When we look for God in a stable, we find ‘him’ in the love of his parents, and the care of a community of Shepherds and Wise Men.  God is found in the love between neighbours and friends.  God is found in the simple sharing of a meal.  ‘He’ is found in the bread and wine of the Eucharist.  ‘He’ is found in a simple act of charity.

The Wise Men had the wisdom to recognise him, and to worship him, in the dirt and squalor of a back-water town. Their pre-conceptions of palaces and earthly royalty fell away; and the new reality of Jesus took their place.

You see, really wise men and women are open to what the Journey will bring. Wise men and women embrace the possibilities for change and growth which arise whenever we put our journey in the hands of God.

I wonder what our journey this year will be like - our journey with God both as individuals, and yours as a parish.  If we are able to listen to God’s voice, in the middle of peace and prosperity, as well as chaos and darkness, we will find God speaking into our situation.  There is always something to be learned, always some new spiritual growth to take place even...perhaps the darkest times.

I imagine the Wise Men had some dark times along their road.  But through it all, God was with them...guiding them, prompting them in new that at the end of their journey, they could encounter the God-child himself.

So, my encouragement to you this Epiphany is to be open to the journey.  Make a new year’s resolution, right here, right now, that you will be more alert, more open to what God is doing in your life as a person, and in your life as a church.    Make a pact with God that you will listen to ‘him’ more, searching the scriptures more, worshipping more, giving more, and receiving more.

If God can lead a bunch of mystics across deserts and mountains to a new Epiphany at the manger, then ‘he’ can do the same for us.

But we have to be ready to go.   Amen.

Friday, December 30, 2016

At the Name of Jesus (New Year 2017)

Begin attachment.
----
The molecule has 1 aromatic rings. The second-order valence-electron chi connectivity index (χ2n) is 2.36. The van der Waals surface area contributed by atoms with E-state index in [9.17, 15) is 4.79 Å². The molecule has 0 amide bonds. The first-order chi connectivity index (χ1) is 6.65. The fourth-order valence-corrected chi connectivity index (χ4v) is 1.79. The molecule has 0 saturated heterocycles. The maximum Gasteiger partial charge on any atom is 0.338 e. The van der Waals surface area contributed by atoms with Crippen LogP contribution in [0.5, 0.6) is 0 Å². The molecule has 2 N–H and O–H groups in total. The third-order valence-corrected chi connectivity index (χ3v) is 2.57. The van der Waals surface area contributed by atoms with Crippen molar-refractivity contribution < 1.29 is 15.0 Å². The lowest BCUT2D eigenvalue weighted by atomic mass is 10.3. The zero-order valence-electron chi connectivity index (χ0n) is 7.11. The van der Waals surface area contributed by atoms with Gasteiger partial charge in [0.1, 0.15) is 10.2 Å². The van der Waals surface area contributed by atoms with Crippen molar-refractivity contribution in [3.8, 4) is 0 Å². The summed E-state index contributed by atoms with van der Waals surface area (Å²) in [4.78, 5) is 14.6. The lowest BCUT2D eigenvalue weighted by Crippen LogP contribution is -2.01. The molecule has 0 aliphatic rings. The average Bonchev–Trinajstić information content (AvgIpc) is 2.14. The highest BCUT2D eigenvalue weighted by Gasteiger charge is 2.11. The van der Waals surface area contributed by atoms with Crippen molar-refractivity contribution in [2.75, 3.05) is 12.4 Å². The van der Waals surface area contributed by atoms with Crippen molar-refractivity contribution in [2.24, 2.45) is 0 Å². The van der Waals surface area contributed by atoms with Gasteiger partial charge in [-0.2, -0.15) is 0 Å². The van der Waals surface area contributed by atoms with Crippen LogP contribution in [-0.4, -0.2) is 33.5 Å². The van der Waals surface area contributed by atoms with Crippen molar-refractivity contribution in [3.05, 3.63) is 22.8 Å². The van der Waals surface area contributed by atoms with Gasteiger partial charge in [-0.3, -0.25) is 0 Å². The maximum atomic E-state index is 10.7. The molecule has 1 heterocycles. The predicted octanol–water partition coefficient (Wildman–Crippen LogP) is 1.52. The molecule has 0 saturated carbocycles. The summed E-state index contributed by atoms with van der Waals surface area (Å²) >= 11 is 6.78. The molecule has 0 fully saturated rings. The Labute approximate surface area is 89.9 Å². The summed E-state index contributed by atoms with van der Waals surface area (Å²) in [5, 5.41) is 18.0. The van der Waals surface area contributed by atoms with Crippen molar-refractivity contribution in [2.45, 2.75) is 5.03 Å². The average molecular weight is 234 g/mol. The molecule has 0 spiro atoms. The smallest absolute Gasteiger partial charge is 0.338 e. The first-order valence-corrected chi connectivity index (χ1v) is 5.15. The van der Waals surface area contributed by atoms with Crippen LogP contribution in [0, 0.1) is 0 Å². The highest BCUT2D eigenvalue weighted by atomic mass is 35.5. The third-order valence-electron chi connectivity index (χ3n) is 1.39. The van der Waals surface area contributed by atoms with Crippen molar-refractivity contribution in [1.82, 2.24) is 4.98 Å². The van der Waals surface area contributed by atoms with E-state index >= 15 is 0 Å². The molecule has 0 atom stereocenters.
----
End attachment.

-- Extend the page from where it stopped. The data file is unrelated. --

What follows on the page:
On the Feast of the Naming and Circumcision of Jesus.

When I was a lad, I was not the most popular boy in the school. There were a lot of reasons for this, now I look back on it. I was tall and gangly, and had a face covered in acne. I was also the only musician in the school; very different from the rest of my rather macho classmates. I was also extremely allergic to sport...mainly because I was rubbish at it.  And to be honest, I was a bit of a ‘know-it-all’ – though I’m sure none of you would recognise that now!

As a result, I got called rather a lot of nasty names...very few of which are repeatable from a pulpit. My poor parents did their best to try to help me cope, including making frequent use of that old saying, "sticks and stones will break my bones but words will never hurt me".

The trouble is, that old saying is a load of rubbish, isn't it? The reality is that name-calling does hurt, doesn't it? Our names are part of who we are...they are a key part of our identity. And when someone replaces our identity with a horrible word like "idiot”, it creates what psychologists call a 'dissonance' between who we think we are, and who others perceive us to be - and that dissonance physically hurts.

The names we use, and the names we call out do matter.

For example, when I think of the name 'Tom' it carries with it a whole load of associations...most of them positive. It’s the name that Clare uses to call me to dinner (which is always a positive experience for me!).   So, the word 'Tom' has a positive ring about it - it’s part of my positive identity…along with many other names that I use, like Dad, and Uncle.